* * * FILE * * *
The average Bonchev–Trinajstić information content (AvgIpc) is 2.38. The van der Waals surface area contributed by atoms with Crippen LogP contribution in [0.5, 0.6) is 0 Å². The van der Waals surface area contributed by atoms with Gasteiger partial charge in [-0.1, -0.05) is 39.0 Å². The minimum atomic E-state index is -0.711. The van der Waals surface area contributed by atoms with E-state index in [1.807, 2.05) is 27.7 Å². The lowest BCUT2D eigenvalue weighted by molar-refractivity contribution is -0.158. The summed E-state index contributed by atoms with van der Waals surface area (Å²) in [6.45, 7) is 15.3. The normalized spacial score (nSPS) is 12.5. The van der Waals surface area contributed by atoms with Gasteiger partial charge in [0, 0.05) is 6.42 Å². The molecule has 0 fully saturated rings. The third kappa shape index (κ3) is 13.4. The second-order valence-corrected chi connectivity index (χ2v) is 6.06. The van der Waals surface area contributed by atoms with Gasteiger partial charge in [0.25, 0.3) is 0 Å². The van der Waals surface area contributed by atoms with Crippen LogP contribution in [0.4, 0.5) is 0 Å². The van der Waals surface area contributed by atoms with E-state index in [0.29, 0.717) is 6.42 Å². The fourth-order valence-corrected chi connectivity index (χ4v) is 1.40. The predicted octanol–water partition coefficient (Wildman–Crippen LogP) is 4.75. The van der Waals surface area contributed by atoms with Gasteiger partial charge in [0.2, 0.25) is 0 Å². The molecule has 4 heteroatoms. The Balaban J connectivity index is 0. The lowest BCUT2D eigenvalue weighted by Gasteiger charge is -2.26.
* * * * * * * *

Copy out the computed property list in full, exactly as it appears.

The average Bonchev–Trinajstić information content (AvgIpc) is 2.38. The van der Waals surface area contributed by atoms with Crippen LogP contribution in [0.5, 0.6) is 0 Å². The van der Waals surface area contributed by atoms with Gasteiger partial charge in [-0.1, -0.05) is 39.0 Å². The minimum atomic E-state index is -0.711. The van der Waals surface area contributed by atoms with E-state index in [1.807, 2.05) is 27.7 Å². The lowest BCUT2D eigenvalue weighted by molar-refractivity contribution is -0.158. The summed E-state index contributed by atoms with van der Waals surface area (Å²) in [6.45, 7) is 15.3. The normalized spacial score (nSPS) is 12.5. The van der Waals surface area contributed by atoms with Gasteiger partial charge in [0, 0.05) is 6.42 Å². The molecule has 0 fully saturated rings. The third kappa shape index (κ3) is 13.4. The second-order valence-corrected chi connectivity index (χ2v) is 6.06. The van der Waals surface area contributed by atoms with Gasteiger partial charge in [0.25, 0.3) is 0 Å². The van der Waals surface area contributed by atoms with Crippen LogP contribution in [0.4, 0.5) is 0 Å². The van der Waals surface area contributed by atoms with E-state index in [0.29, 0.717) is 6.42 Å². The fourth-order valence-corrected chi connectivity index (χ4v) is 1.40. The predicted octanol–water partition coefficient (Wildman–Crippen LogP) is 4.75. The van der Waals surface area contributed by atoms with Gasteiger partial charge in [0.2, 0.25) is 0 Å². The molecule has 4 heteroatoms. The Balaban J connectivity index is 0. The lowest BCUT2D eigenvalue weighted by Gasteiger charge is -2.26.